Kayli Ka’iulani Carrs Story    -video published by Great Big Story

What does it take to become a Miss Aloha Hula?

First of all, let’s watch Kayli Kai’ulani Carr, Miss Aloha Hula 2016. Every year na Kumu trains one outstanding young women in Oli, chant and ‘auana to vie for the title of Miss Aloha Hula. At the 53rd Merrie Monarch Festival 12 female soloists representing their halau (hula schools) and competed for that year’s title.

While individuals perform in both hula Kahiko (traditional) and hula ‘auana (modern) where Carr finished with a total score of 1,134 points.  Just 11 more points then that years 1st runner-up Brylyn Noelani Aiwohi of Hālau Ka Lei Mokihana of Kauai.

A Winning Halau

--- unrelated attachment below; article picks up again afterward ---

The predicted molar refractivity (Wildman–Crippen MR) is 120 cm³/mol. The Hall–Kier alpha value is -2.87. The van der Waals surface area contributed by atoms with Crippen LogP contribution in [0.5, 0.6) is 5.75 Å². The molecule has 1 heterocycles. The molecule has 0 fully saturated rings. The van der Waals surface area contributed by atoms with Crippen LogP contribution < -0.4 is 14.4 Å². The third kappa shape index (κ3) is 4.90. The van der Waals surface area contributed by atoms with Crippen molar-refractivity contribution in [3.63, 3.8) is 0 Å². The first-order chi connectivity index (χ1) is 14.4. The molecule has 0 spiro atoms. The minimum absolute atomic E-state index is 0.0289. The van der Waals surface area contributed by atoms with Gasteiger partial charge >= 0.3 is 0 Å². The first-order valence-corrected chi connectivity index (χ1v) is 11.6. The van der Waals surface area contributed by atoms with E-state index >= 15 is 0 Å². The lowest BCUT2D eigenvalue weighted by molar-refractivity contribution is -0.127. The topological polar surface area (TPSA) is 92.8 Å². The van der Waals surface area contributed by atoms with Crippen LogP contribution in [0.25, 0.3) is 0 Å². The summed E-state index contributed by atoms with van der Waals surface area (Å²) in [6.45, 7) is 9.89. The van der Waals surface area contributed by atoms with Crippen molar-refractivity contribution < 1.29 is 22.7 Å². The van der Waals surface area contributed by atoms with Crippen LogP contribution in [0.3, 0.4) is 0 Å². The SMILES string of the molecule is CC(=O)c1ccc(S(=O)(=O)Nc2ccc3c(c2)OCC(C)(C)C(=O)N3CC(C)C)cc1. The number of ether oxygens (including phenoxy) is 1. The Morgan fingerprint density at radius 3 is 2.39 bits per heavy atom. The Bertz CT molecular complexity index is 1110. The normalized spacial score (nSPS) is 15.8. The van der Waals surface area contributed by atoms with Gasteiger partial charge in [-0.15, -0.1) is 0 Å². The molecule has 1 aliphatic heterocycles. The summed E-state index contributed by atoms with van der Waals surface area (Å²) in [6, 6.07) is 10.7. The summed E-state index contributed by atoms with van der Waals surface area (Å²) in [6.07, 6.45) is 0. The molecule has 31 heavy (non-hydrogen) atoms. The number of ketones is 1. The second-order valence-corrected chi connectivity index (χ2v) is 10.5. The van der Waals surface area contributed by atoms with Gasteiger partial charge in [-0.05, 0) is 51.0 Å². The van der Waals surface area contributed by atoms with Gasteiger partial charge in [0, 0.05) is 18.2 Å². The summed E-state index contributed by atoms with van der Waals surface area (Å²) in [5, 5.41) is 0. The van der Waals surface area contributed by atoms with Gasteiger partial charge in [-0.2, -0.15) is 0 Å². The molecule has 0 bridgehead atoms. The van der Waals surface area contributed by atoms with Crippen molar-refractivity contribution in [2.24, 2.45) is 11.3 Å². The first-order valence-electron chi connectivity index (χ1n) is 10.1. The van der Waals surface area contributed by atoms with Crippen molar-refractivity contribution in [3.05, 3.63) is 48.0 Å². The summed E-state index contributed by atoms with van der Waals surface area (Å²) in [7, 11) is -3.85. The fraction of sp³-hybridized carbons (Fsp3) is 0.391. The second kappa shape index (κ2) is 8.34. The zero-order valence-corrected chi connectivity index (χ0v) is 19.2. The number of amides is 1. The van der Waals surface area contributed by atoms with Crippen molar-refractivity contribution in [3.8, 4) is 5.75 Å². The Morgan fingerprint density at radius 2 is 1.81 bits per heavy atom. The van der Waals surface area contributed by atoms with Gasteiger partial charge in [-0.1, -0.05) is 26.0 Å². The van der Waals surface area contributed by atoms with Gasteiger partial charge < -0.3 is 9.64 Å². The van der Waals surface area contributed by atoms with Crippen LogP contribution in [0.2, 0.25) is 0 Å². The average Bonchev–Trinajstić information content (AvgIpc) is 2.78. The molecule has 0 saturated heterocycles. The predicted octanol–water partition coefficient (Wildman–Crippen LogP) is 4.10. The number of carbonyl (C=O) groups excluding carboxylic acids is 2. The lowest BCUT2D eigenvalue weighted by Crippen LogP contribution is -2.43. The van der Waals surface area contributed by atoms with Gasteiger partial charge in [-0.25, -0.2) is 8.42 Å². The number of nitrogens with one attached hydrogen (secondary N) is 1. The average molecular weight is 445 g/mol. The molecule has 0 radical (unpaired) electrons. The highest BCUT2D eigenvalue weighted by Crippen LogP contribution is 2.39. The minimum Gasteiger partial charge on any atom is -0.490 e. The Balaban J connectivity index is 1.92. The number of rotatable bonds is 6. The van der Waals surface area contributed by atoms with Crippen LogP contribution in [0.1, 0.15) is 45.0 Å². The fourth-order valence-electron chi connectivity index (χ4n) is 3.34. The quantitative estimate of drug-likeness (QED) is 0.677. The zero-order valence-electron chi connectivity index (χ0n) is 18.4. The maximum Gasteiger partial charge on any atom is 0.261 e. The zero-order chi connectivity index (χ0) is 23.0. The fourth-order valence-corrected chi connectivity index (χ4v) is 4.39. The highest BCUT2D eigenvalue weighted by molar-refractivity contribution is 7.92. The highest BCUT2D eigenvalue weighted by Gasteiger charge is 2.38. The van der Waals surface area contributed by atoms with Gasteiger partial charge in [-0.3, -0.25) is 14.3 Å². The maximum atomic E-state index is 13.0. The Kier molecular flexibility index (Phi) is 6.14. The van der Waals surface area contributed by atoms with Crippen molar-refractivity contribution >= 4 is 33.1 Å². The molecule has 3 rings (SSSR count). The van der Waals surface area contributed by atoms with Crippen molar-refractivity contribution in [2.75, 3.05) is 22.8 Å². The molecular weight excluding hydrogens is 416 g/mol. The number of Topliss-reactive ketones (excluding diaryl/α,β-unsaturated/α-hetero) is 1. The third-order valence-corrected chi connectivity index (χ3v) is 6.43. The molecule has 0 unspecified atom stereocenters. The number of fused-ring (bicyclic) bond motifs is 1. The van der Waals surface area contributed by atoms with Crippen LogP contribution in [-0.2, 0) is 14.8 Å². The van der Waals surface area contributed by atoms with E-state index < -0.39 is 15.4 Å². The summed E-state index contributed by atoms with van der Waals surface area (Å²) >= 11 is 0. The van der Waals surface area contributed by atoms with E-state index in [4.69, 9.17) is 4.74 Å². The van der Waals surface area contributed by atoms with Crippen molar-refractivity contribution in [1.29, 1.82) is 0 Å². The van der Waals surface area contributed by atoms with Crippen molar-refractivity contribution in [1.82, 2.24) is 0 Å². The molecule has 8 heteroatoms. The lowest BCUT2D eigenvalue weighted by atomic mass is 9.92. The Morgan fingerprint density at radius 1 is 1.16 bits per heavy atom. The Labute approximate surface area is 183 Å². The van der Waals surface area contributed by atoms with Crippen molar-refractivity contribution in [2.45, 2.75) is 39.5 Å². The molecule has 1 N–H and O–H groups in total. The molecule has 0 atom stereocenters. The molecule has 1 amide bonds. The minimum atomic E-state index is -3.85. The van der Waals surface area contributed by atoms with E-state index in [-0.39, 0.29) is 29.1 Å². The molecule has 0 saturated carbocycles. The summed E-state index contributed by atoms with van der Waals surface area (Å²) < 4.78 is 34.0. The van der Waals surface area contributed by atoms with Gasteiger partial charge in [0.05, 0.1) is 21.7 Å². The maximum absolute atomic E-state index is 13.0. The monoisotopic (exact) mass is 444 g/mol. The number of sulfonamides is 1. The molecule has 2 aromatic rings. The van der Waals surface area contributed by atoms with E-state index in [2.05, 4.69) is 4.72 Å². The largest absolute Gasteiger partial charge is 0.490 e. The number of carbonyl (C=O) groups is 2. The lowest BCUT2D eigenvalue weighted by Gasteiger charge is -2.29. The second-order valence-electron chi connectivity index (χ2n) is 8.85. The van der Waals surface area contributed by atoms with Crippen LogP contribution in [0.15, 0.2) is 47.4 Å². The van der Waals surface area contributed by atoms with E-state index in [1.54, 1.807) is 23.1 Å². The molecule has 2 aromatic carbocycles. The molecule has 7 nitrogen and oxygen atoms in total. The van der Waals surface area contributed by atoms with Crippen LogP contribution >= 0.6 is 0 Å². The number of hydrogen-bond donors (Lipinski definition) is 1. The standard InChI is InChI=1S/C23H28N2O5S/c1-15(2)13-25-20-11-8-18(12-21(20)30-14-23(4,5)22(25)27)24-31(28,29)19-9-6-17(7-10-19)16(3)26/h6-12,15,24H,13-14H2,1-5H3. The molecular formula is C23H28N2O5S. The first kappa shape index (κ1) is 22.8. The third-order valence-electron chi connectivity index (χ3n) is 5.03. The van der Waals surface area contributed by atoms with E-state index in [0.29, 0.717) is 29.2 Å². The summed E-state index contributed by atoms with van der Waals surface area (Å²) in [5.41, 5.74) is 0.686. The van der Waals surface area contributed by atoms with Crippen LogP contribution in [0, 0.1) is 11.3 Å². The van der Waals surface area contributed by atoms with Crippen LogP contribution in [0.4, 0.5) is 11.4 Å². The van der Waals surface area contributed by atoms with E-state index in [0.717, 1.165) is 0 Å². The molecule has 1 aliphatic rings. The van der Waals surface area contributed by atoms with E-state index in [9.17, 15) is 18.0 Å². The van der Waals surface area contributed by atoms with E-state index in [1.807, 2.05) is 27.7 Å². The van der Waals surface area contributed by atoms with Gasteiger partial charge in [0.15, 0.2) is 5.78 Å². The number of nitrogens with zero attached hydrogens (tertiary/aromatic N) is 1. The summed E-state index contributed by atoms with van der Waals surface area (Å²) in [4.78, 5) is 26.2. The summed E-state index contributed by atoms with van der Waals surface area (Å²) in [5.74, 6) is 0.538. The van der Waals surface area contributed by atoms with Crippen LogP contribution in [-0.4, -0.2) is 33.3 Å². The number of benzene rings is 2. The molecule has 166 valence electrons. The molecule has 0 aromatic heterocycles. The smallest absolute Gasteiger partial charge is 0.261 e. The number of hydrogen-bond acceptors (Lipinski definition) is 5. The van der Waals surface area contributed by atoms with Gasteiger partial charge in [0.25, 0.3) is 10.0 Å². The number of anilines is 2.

Carr’s halau, Hālau Hiʻiakainamakalehua led by na Kumu hula (hula teachers) Robert Ke‘ano Ka‘upu IV and Lono Padilla are based out of Kalihi, Oahu. This was their first win for the Miss Aloha Hula title for this relatively new halau.

As a result of her oli (chant), “Mele Inoa No Kīhāpiʻilani,” she came out very strong with an amazing performance. But it was her kahiko, “Eō Keōpūolani Kauhiakama,” praising the royal line of Liholiho that kept everyone glued to their television. Her ʻauana, “Ka Makani Kaʻili Aloha” is an early 1900s mele by Matthew H. Kane that depicts the feelings of un-reciprocated love.

For those interested, it takes months of training, commitment, and hard work, sweat and tears to prepare a hula dancer for Miss Aloha Hula. They come from a long line of hula lineage and dedication from their Kumu who got it from their Kumu and so forth. The accomplishment will be well worth all the hard work.

The Making Of A Miss Aloha Hula

What does it take to become a Miss Aloha Hula Photo by  Merrie Monarch Festival

‘Auana “Ka Makani Kaʻili Aloha”

Photo by Star-Advertiser

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